Saratoga PLAN and Southern Adirondack Audubon Society are partnering to raise awareness and encourage local participation in this globally significant event. Bird counts are important in order to monitor and study the complex distribution and movements of so many species in such a short time. Events like this help to describe the “big picture” of bird populations.
How to participate:
- Guided Bird Count: Skidmore North Woods, Saturday, February 18, 8am. Led by Southern Adirondack Audubon Society President John Loz. Dress for the weather and woodsy terrain, may require traction devices such as microspikes or snowshoes. Bring binoculars.
- Count from any location! We encourage you to explore Saratoga County and especially the Palmertown Conservation Area which includes Skidmore North Woods, Daniels Road State Forest, Lincoln Mountain State Forest, Moreau Lake State Park, Orra Phelps Preserve, and more.
- Count for as little as 15 minutes, or as long as you want! Report your location, time spent, and any distance traveled (i.e., walked a mile through a park).
- Create an online account to enter your checklist of species. Submit one checklist per observation period (i.e., separate lists for morning and afternoon counts of your backyard bird feeder)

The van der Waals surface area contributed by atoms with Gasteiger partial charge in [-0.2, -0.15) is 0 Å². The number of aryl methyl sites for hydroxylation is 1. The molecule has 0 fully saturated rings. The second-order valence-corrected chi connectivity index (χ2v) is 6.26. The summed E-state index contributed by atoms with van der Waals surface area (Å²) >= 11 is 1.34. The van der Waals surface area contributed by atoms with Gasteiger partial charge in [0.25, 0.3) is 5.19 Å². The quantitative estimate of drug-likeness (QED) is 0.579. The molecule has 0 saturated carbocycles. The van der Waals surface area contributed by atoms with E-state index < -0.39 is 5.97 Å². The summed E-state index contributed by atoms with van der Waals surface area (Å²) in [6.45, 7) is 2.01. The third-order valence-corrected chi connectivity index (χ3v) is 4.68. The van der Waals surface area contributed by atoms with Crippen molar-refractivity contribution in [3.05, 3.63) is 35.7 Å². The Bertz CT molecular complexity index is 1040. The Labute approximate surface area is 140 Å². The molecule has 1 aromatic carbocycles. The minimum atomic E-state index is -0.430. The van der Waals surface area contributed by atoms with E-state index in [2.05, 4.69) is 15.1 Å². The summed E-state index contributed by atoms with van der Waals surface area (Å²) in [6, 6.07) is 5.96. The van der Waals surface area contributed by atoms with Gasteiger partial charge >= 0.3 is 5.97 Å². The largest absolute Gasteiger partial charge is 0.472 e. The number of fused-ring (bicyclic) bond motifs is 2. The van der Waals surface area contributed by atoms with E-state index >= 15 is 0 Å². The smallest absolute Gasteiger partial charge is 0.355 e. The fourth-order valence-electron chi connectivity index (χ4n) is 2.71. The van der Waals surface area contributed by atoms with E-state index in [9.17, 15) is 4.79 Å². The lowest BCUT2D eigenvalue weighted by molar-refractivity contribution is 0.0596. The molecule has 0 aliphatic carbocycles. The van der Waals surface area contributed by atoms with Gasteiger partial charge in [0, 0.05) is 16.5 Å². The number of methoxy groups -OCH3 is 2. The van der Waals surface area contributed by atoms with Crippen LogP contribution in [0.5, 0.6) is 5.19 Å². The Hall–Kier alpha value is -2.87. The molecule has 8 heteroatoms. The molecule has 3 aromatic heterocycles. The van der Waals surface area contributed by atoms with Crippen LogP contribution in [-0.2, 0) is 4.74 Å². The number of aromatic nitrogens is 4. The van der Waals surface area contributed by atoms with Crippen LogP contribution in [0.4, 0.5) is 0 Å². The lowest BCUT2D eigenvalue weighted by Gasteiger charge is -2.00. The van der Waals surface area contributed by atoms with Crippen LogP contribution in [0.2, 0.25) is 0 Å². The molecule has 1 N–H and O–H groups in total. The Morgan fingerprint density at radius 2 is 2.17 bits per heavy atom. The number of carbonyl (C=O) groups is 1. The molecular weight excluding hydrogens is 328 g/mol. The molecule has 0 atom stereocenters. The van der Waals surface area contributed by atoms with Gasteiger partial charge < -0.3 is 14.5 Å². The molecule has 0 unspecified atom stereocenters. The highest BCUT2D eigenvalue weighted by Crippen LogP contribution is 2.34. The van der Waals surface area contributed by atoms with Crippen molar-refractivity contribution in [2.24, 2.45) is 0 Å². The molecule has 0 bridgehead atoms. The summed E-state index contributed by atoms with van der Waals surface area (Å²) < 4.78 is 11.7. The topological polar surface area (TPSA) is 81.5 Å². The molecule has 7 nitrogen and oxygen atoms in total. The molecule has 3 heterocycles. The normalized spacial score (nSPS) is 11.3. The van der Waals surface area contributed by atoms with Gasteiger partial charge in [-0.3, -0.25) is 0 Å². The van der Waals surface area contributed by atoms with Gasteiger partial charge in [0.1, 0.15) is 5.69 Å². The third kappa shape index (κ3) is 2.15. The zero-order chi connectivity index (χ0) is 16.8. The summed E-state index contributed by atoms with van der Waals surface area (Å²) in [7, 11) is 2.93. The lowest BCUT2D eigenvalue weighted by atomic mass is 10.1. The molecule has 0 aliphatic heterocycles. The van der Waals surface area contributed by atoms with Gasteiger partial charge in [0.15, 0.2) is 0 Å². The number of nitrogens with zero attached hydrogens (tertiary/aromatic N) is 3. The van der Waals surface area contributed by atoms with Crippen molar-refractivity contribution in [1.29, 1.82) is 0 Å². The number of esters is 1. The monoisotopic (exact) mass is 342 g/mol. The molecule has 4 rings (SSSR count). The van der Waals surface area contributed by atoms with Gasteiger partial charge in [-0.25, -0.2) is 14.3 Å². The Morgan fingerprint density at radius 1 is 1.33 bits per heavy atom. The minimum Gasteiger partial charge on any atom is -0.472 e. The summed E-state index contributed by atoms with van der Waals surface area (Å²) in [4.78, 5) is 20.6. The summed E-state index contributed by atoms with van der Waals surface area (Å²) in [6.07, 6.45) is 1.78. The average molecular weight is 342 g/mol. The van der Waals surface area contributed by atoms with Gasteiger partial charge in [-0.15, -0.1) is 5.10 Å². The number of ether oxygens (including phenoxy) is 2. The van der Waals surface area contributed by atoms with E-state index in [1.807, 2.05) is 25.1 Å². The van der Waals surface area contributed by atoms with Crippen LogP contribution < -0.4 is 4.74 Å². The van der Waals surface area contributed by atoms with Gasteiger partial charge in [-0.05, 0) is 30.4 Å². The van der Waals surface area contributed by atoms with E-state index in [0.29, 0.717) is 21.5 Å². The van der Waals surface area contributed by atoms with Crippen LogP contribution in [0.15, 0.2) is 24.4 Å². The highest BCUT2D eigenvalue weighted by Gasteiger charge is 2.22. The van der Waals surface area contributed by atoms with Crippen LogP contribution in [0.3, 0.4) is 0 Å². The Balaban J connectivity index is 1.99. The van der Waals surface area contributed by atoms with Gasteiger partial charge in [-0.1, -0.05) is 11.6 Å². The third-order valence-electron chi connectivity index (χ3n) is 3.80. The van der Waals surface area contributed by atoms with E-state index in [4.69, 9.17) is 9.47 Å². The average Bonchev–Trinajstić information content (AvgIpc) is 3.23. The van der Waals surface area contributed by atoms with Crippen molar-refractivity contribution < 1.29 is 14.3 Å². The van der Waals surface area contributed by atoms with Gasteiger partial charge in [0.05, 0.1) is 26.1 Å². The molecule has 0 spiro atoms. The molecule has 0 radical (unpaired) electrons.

- Share your printable checklist and birding location with Saratoga PLAN.
- Visit Audubon’s Great Backyard Bird Count website for more instructions.
Do you wonder which birds are most popular in your neighborhood, county, state, or region? Do you have a bird feeder outside your window or in your yard? Join a global community of birders and naturalists and make observations in your own backyard! Submit your observations online and contribute to a global dataset of bird species distribution, richness, and abundance.
Bird counts are important in order to monitor and study the complex distribution and movements of so many species in such a short time. Events like this help to describe the “big picture” of bird populations.
Last year’s count included more than 130 countries, over 5,600 bird species, and more than 162,000 individuals. Join this year’s count as a citizen-scientist and submit your count online!